I travelled up to Yorkshire Sculpture Park on the first nice day of 2017, to review Beyond Boundaries: Art By Email, an exhibition that focused on how border controls exert limits on creativity. These restrictions helped to frame the boundaries of the exhibition itself, which invited work only from artists who would find travel to the UK prohibitively difficult.
It is in the digital realm, in the dissolution of territory and nation, where art and ideas are made free. This, at least, is the philosophy at the source of Beyond Boundaries: Art By Email, a collaboration between Yorkshire Sculpture Park and ArtRole that brings art from the Middle East to the North of England. Initially conceived as a more conventional on-site exhibition, the curators were forced to review in order to circumvent the border restrictions experienced by artists who attempt to travel from the Middle East region to the UK in order to show work. An open call invited submissions that could be transmitted by email, from artists who would find travel to the UK prohibitively difficult. The outcomes are more interesting than might originally have resulted from a more general commission, as questions are posed about the function and efficacy of border procedures and the limits of creativity.
You can read the full review here:
- Shakir Hassan: Jala Aidun (Evacuation, We Will Return)
Next month, the Tehran Museum of Contemporary Art opens an exhibition of modern Arab art, extracted from the UAE-based Barjeel Foundation. The show – which marks a landmark cultural exchange between Iran and its Arab neighbours – comes in the midst of an ongoing wave of historicisation that seeks to rebalance art historical narratives that privilege Western artists.
What if you could suspend the cultural, political and geographical boundaries that separate and confine us? What if the sea that would drown you became solid, allowing you to walk across and greet your neighbours? In bringing Arab Modernism to Tehran, The Sea Suspended imagines such a meeting, and extends a historical invitation to reflect on a shared modern heritage.
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I was so excited to see the Guerrilla Girls in London. I didn’t know that their project was still as active, or that they’ve been working so prominently in Europe. Their work continues to be performatively scandalous, but this exhibition is rooted in a dogged examination of data that reveals the enduring perversion of the art world: a tedious subservience to wealth and power.
The Guerrilla Girls know how to silence a room. Dressed head-to-toe in black, their faces concealed behind snarling masks, the impression is something between a gang of bank robbers and superheroes in disguise. It’s unexpected when they speak in bright, amiable tones, approaching visitors to shake hands and pose for pictures. The somewhat jarring incongruity in this approach echoes the central tension between aggression and playfulness in their work, at its most distinctive in the lurid pink and yellow billboards that splashed shameful statistics on racial and gender imbalances in the art world during the 1980s.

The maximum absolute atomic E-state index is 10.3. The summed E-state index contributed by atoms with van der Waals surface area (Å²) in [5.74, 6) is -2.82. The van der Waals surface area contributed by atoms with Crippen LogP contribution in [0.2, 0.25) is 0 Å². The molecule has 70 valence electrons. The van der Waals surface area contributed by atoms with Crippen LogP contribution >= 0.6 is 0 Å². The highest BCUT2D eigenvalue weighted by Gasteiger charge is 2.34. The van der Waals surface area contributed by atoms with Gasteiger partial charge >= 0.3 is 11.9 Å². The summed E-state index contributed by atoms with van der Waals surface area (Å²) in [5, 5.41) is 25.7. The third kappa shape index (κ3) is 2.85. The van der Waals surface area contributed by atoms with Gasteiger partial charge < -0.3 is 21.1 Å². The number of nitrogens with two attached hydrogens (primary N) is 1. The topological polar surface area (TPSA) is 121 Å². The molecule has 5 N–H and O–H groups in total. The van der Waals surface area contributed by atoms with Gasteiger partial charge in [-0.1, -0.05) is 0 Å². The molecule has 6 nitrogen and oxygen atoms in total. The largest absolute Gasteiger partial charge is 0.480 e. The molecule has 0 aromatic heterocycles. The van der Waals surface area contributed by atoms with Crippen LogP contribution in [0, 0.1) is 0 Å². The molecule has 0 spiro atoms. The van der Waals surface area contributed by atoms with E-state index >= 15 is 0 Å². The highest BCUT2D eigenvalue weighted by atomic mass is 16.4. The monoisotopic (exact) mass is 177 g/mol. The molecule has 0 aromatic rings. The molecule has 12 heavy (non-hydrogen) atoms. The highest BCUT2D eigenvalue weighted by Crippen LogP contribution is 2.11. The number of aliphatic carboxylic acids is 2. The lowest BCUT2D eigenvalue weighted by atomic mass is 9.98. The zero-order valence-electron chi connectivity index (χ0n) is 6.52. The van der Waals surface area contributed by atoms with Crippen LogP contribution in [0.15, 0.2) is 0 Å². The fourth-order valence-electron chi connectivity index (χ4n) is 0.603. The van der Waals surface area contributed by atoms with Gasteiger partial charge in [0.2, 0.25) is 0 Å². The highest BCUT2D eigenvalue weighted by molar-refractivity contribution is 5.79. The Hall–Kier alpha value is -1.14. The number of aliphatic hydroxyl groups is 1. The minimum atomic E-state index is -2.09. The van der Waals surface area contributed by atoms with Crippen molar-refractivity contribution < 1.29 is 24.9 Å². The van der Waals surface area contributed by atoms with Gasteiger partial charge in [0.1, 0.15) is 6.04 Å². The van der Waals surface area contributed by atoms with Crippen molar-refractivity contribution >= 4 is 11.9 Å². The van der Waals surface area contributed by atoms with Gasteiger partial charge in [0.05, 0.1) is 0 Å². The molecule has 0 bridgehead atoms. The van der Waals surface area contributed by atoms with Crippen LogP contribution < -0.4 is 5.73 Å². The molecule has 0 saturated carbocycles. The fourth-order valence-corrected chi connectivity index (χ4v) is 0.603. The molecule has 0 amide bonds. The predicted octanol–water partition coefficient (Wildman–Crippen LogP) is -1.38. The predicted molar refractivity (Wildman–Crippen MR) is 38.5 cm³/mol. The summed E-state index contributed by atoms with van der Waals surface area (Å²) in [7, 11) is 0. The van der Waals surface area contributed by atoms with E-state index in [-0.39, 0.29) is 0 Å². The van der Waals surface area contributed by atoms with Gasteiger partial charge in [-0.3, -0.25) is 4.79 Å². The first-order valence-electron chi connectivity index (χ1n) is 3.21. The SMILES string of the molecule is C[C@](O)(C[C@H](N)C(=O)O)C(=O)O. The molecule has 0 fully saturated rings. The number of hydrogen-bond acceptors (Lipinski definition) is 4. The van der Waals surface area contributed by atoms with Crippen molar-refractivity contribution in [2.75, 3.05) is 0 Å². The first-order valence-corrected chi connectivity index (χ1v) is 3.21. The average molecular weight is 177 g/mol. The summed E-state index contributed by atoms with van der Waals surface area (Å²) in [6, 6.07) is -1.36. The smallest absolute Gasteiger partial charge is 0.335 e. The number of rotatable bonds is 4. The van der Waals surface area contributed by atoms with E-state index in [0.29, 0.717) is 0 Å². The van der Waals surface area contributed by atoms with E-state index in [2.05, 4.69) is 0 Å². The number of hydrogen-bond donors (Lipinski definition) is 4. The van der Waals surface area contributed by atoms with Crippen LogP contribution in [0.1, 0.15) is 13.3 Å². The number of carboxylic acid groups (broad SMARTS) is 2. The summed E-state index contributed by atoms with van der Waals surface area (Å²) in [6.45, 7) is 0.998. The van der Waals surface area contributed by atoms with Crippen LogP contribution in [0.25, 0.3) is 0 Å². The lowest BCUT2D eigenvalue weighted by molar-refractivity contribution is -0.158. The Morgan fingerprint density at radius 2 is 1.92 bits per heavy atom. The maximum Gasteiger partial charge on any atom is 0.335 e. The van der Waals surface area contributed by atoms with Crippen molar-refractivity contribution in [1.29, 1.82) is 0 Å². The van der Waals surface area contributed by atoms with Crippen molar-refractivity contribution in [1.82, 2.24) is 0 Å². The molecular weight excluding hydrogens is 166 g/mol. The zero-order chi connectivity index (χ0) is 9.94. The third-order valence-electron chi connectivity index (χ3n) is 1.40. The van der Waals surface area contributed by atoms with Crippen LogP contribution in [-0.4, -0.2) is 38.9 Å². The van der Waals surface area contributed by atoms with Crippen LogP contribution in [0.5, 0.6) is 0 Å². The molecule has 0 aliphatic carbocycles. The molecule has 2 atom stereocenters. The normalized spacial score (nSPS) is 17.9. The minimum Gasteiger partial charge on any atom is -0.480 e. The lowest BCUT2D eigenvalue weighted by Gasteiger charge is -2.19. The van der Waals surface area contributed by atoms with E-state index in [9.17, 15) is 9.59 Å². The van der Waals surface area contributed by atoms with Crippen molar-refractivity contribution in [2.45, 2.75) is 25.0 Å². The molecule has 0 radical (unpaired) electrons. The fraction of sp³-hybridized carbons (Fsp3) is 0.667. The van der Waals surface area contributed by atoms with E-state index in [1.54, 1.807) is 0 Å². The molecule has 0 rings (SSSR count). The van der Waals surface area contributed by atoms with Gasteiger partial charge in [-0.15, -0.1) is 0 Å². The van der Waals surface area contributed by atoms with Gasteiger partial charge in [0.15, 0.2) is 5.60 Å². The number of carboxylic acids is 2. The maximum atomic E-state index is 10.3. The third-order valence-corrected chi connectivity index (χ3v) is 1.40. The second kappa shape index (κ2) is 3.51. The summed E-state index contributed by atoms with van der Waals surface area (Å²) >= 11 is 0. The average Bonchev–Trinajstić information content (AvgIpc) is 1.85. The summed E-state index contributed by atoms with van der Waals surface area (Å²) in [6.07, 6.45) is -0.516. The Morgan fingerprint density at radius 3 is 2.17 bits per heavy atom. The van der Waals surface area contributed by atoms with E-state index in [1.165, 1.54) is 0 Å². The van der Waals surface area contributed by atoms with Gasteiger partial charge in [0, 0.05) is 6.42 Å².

Ms. and BUST have published the whole article in these places:
I was asked by Salaam Gateway to write a monthly column about Islamic Art. In this first piece, I looked at the restitution of an important Afghan bowl as a way of framing a larger question about cultural heritage.
It’s difficult to get a grip on the meaning of cultural heritage. Notions of belonging, value, and memory can seem abstract and academic, but the discovery of a trafficked object has pushed these ideas into a more tangible framework. In a case that involved collectors, an auction house, and two museum authorities, the private market worked in tandem with the public sector towards a resolution that didn’t prioritise personal or corporate profit. Instead, a piece of cultural heritage, stolen over twenty years ago, was recovered and restored to its rightful context. The object in question, an Islamic tinned copper vessel, was ripped from its place in the National Museum of Afghanistan and condemned to obscurity for two decades before bobbing once again to the surface earlier this year.
The rest of the piece is here:
I met with Sadik Kwaish Alfraji, a Netherlands-based Iraqi artist, to talk about his travelling exhibition ‘Ali’s Boat’. Sadik’s soulful video works evolve from ink and charcoal; his sketchbooks act almost as an excavation of his personal stories, which overlay political and national narratives.
Encounters with place, memory, and identity arise as questions in Ali’s Boat, a highly personal multimedia installation by Iraqi-born artist Sadik Kwaish Alfraji. Curated by Nat Muller and accompanied by a book launch surveying Sadik’s major output, the exhibition’s success in Dubai has been in no way subdued by its migration to London, where it was shown during the recent Shubbak Festival, and where it will remain on display until the end of August. A story deconstructed and rebuilt, which simmered in Sadik’s subconscious for a decade, Ali’s Boat follows the first meeting with his nephew in his native Baghdad. The notions of memory, home, and journeying – which might jostle for space in a more constrained work – find fulfilment in Sadik’s immersive video narrative…
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This article drew together recent work by the artists Bill Viola and Rupert Newman. They had each produced work that asked similar questions about spatial textures and meanings, using light as the primary material.
Light and colour have always been an important trope in Christian art and allegory; illiterate medieval congregations would have looked at the stained glass images to decode the Latin Mass they were unable to understand. Projection mapping connects the digital to the physical, and in Rupert Newman’s light projections, to the spiritual …
You can read the full piece here: